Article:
Music at Elsewhere

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Jane Birkin and Serge Gainsbourg: Jane Birkin and Serge Gainsbourg (Light in the Attic)

14 Nov 2010  |  1 min read

Sex sells. It certainly sells the idea of maturity when former popettes decide to ditch the little sister look and get into barely-there leathers. Adults of course find this tasteless and the kids being manipulated, but it's nothing more than sex selling a product just like any other. Sex gets people hot under the collar (as in outraged) and you can guarantee to get a rise out of some when... > Read more

Jane Birkin and Serge Gainsbourg: 69 Annee Erotique

Various Artists: The Rarest Rockabilly Album in the World Ever! (Chrome Dreams/Triton)

14 Nov 2010  |  1 min read

As with the blues, rockabilly is always out there, but only occasionally gets its time in the spotlight when artists such as the revivalist Stray Cats or -- more recently -- the great original Wanda Jackson get some serious attention. Expect then for rockabilly -- the up-tempo white country-based music which was a precursor to rock'n'roll in the mid Fifties -- to come to the fore then in... > Read more

Don Willis: Boppin' High School Baby

Mark Howden: Horizons (Waht)

14 Nov 2010  |  <1 min read

Auckland singer-songwriter Howden appeared previously with two short albums: one of him in rock band mode, the other more of the acoustic persuasion, both under the name The Black Leaf. This new album (Horizons may be the title or the nom de disque) is an extension of the acoustic direction in dreamy, literate songs which recall the atmospheric folk-pop of Neil Halstead's wonderful... > Read more

Mark Howden: Pattern Blue

Greg Johnson: Secret Weapon (JMA)

14 Nov 2010  |  1 min read

That Greg Johnson seeded funding for this album by a pre-order subscription shows he has a loyal audience in this country – especially as he hasn't lived here for almost a decade and he's getting close to 10 albums under his own name, not counting a couple of best of/hits packages. In part that's because he's an endearing and often amusing entertainer whose shows are always worth... > Read more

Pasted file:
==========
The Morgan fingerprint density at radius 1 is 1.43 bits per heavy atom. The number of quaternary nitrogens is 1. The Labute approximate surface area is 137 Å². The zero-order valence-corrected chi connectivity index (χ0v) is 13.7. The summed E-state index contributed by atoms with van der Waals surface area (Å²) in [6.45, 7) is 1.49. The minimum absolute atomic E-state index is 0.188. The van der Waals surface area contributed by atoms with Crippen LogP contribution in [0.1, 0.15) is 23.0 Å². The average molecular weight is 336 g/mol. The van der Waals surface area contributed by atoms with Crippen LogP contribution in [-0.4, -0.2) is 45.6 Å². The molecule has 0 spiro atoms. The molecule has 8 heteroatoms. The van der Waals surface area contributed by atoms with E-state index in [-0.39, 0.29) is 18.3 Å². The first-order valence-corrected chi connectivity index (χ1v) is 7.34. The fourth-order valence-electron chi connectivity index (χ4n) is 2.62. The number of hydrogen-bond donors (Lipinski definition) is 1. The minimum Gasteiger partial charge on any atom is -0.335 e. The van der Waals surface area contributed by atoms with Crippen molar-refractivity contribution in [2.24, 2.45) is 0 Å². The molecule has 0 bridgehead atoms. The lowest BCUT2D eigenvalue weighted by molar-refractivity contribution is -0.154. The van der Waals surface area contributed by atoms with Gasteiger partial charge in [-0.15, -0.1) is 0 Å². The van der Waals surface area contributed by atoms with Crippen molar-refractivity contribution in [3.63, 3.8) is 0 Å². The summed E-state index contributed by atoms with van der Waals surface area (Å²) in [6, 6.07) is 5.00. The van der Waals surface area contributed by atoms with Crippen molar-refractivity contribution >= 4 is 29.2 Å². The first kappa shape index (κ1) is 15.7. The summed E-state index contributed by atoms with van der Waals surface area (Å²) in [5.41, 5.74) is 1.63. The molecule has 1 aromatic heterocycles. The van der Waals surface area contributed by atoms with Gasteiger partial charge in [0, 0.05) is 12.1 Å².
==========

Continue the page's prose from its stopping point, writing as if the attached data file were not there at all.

Greg Johnson: No Weapons in the Bar

The Vaselines: Sex with an X (SubPop)

14 Nov 2010  |  1 min read  |  1

The little-known Vaselines out of Scotland got their sudden time in the spotlight when Nirvana covered a couple of their songs, notably Jesus Doesn't Want Me For a Sunbeam on their MTV Unplugged session. By that time ('93) the Vaselines - formed around Eugene Kelly and  Frances McKee -- had already broken up but they'd reformed to open for Nirvana in 1990. So that connection gets... > Read more

The Vaselines: The Devil's Inside Me

Paul McCartney and Wings; Band on the Run Remastered. (Universal)

8 Nov 2010  |  7 min read

It's sad in a way, but great albums often are a result of bad situations: death, divorce, betrayal, litigation and debilitating substance abuse seem to make for better and more interesting music than cheery times with the family on holiday. Think about it: Neil Young's Tonight's the Night (death, drugs); John Martyn's Grace and Danger (divorce, drink); Marvin Gaye's Here My Dear and In... > Read more

Paul McCartney and Wings: Picasso's Last Words

Elvis Costello: National Ransom (Universal)

8 Nov 2010  |  1 min read

The prolific Costello's last album – Secret, Profane and Sugarcane of last year – was his most interesting in years with its mix of rock, raw country, edgy ballads and bluegrass, all helmed by co-producer T Bone Burnett. Although Costello is not one to jog on the spot, this new one – in a cover by the same artist, Tony Millionaire – feels like a companion volume... > Read more

Elvis Costello: You Hung the Moon

Brian Eno: Small Craft on a Milk Sea (Opal)

8 Nov 2010  |  <1 min read

In the early Seventies the ambient albums by Brian Eno -- sometimes soundtracks for quiet, imagined films -- ushered in a kind of intelligent ambient music and the music on his Obscure label brought people like Gavin Bryars, Michael Nyman and others to a wider audience than they might have otherwise enjoyed. Eno's own Music for Films series, later his Apollo soundtrack and even his... > Read more

Brian Eno: Lesser Heaven

The Puddle: Playboys in the Bush (Fishrider)

7 Nov 2010  |  <1 min read

For those many of us who lost touch with Dunedin's the Puddle in the Nineties, last year's album The Shakespeare Monkey (a 2009 Best of Elsewhere album) came as quite a revelation for its literary lyricism and captivating alt.pop. This one might not have that same frisson of (re)discovery, but it is no less an album for that: there is a skewed angularity to the music (from mock-pop to bent... > Read more

The Puddle: Weight of the Stars

Neil Diamond: Dreams (Sony)

7 Nov 2010  |  1 min read

After trying for the same late-career revival as Johnny Cash with producer Rick Rubin - to lesser commercial and critical success -- Diamond now delivers the album he has said he's always wanted to do: a collection of covers, including his own early song I'm A Believer made famously a hit by the Monkees. Diamond is a man who always seems to take himself, and a lyric, seriously and often... > Read more